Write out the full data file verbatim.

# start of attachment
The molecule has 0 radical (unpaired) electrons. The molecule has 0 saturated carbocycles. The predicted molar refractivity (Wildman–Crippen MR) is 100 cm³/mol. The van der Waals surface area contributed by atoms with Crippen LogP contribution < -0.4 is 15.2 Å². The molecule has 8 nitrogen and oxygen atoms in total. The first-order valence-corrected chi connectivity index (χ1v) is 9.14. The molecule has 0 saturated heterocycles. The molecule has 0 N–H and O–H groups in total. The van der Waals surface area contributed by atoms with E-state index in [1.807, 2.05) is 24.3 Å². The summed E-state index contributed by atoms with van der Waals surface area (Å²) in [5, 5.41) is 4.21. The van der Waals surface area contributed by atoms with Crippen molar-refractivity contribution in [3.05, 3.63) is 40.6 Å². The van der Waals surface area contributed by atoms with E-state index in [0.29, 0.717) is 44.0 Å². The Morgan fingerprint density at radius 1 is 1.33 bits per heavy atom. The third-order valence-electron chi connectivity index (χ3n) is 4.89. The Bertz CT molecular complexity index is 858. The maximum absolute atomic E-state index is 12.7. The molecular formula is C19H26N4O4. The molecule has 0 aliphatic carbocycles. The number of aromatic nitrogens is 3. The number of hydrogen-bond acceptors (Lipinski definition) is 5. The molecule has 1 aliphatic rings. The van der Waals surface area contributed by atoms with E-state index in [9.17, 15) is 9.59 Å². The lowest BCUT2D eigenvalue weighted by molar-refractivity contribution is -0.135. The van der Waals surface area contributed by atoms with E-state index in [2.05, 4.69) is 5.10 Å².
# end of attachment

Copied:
The molecule has 0 radical (unpaired) electrons. The molecule has 0 saturated carbocycles. The predicted molar refractivity (Wildman–Crippen MR) is 100 cm³/mol. The van der Waals surface area contributed by atoms with Crippen LogP contribution < -0.4 is 15.2 Å². The molecule has 8 nitrogen and oxygen atoms in total. The first-order valence-corrected chi connectivity index (χ1v) is 9.14. The molecule has 0 saturated heterocycles. The molecule has 0 N–H and O–H groups in total. The van der Waals surface area contributed by atoms with E-state index in [1.807, 2.05) is 24.3 Å². The summed E-state index contributed by atoms with van der Waals surface area (Å²) in [5, 5.41) is 4.21. The van der Waals surface area contributed by atoms with Crippen molar-refractivity contribution in [3.05, 3.63) is 40.6 Å². The van der Waals surface area contributed by atoms with E-state index in [0.29, 0.717) is 44.0 Å². The Morgan fingerprint density at radius 1 is 1.33 bits per heavy atom. The third-order valence-electron chi connectivity index (χ3n) is 4.89. The Bertz CT molecular complexity index is 858. The maximum absolute atomic E-state index is 12.7. The molecular formula is C19H26N4O4. The molecule has 0 aliphatic carbocycles. The number of aromatic nitrogens is 3. The number of hydrogen-bond acceptors (Lipinski definition) is 5. The molecule has 1 aliphatic rings. The van der Waals surface area contributed by atoms with E-state index in [9.17, 15) is 9.59 Å². The lowest BCUT2D eigenvalue weighted by molar-refractivity contribution is -0.135. The van der Waals surface area contributed by atoms with E-state index in [2.05, 4.69) is 5.10 Å².